By Deb Tennen–Zapier
Last summer, a friend of mine was about to leave on a trip for Mexico when she realized that her passport had expired. One round-trip flight and hundreds of dollars in fees later, and she got the expedited renewal before her trip. But the secondhand anxiety was enough for me to go immediately check my own passport.
Expiration: April 2029. I should be good, right?
For now, yes. But when—or maybe if, at this rate—2029 rolls around, I could be in exactly the same position as my friend. So, I created a calendar event called “1 year till passport expires” and set it for April 2028.
A to-do list doesn’t do the trick for every task
Yes, I could have added “renew passport” to my to-do list and set a deadline or a reminder. On many apps, I could have even hidden the task from view until it was time to do it. But do I really want a task that’s not coming up for another half a decade to live in my to-do list?
No, I do not.
I do have a personal to-do list (in Google Tasks), but it’s for things I need to do soon. And, if I’m being honest, it’s mostly for tasks that won’t have too many repercussions if they don’t get done. I’ve had “Buy kid bedframe” on my to-do list for way too long now. Sure, I should get my kid a bedframe so their mattress isn’t on the floor until they’re a teenager, but does it really matter how soon I do it?
Things like “Dog flea meds” and “Pay estimated taxes”—those go on the calendar. They have to get done on a specific date, and there’s something about using a calendar that makes me more likely to do them.
Why a calendar is better for specific tasks
I’m guessing there’s some psychological or economic phenomenon that explains this (commitment device comes to mind), but here’s why putting some tasks on my calendar works for me.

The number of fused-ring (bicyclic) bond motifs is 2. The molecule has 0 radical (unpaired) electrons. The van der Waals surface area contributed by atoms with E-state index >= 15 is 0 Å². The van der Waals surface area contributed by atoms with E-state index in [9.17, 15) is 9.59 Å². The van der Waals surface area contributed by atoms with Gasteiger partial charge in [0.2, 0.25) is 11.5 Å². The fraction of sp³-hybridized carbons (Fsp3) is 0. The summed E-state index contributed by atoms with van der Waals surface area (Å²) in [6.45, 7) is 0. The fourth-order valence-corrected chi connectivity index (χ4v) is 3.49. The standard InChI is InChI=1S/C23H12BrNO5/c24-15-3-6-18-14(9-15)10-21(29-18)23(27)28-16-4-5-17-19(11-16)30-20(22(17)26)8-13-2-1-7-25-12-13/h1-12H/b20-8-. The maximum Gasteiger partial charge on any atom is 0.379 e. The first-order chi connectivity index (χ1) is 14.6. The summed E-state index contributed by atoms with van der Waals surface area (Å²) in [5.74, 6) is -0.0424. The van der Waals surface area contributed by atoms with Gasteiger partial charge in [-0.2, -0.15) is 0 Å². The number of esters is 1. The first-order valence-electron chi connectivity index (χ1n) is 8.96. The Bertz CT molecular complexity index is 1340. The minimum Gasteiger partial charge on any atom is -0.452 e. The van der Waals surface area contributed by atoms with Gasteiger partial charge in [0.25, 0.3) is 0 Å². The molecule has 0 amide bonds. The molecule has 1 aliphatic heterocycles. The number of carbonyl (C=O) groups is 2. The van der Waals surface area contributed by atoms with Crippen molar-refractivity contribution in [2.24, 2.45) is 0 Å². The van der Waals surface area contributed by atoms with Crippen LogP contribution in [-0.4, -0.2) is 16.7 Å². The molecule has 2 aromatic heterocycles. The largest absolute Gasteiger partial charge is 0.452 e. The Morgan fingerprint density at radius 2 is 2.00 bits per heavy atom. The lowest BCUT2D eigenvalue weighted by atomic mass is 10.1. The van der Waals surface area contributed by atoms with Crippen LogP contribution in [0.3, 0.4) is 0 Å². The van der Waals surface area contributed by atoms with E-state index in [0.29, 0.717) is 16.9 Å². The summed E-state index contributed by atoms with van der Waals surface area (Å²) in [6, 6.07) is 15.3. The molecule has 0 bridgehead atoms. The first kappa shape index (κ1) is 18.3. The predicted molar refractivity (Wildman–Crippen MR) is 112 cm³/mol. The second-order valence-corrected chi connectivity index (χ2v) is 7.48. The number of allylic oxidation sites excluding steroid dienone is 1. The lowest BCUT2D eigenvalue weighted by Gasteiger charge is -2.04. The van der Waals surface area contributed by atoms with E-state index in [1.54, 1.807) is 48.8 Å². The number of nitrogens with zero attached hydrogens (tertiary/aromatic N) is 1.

It puts a focus on the date
In a task list, the due date or reminder is secondary: you create the task, then add the date. With a calendar, it’s the opposite: you choose the date, then add the task. That shift in focus makes me more likely to stick to the date (which is important when I’m trying to keep my dog healthy or pay the government what I owe them). It also makes things that are seasonal—like cleaning the gutters—feel more urgent.
It turns tasks into events
It’s psychologically a lot easier to put off a task than an event. I can’t skip my sister-in-law’s wedding and go to it later—if I miss it, that’s that. Of course, my “events” aren’t real events (the IRS isn’t showing up at my door to collect my estimated taxes on that very day), but the urgency is still there.
It builds time into the day for the task
This isn’t a new system—it’s called time blocking—but it’s super effective. If the task is on my calendar, I’ve actually carved out the time to do it. And if something else comes up for that day, I can use the classic “I can’t, I’m blowing out the dryer vent” excuse.
What kinds of tasks should you add to your calendar?
Here are the general categories of tasks that I add to my calendar instead of my to-do list.
Be careful not to go overboard.There are apps like Any.do that intentionally combine a calendar and a to-do list (pretty seamlessly, too). That’s not what I’m advocating for. Save the calendar for the tasks that require it.
Automate the process
If you’re not sold, you can test out the process by automatically sending all your tasks (or all your tasks that meet certain criteria) to your calendar.
I’d bet that after a while, you’ll notice the calendar events are helping, and you’ll move some of your tasks there permanently.
But first, go check your passport.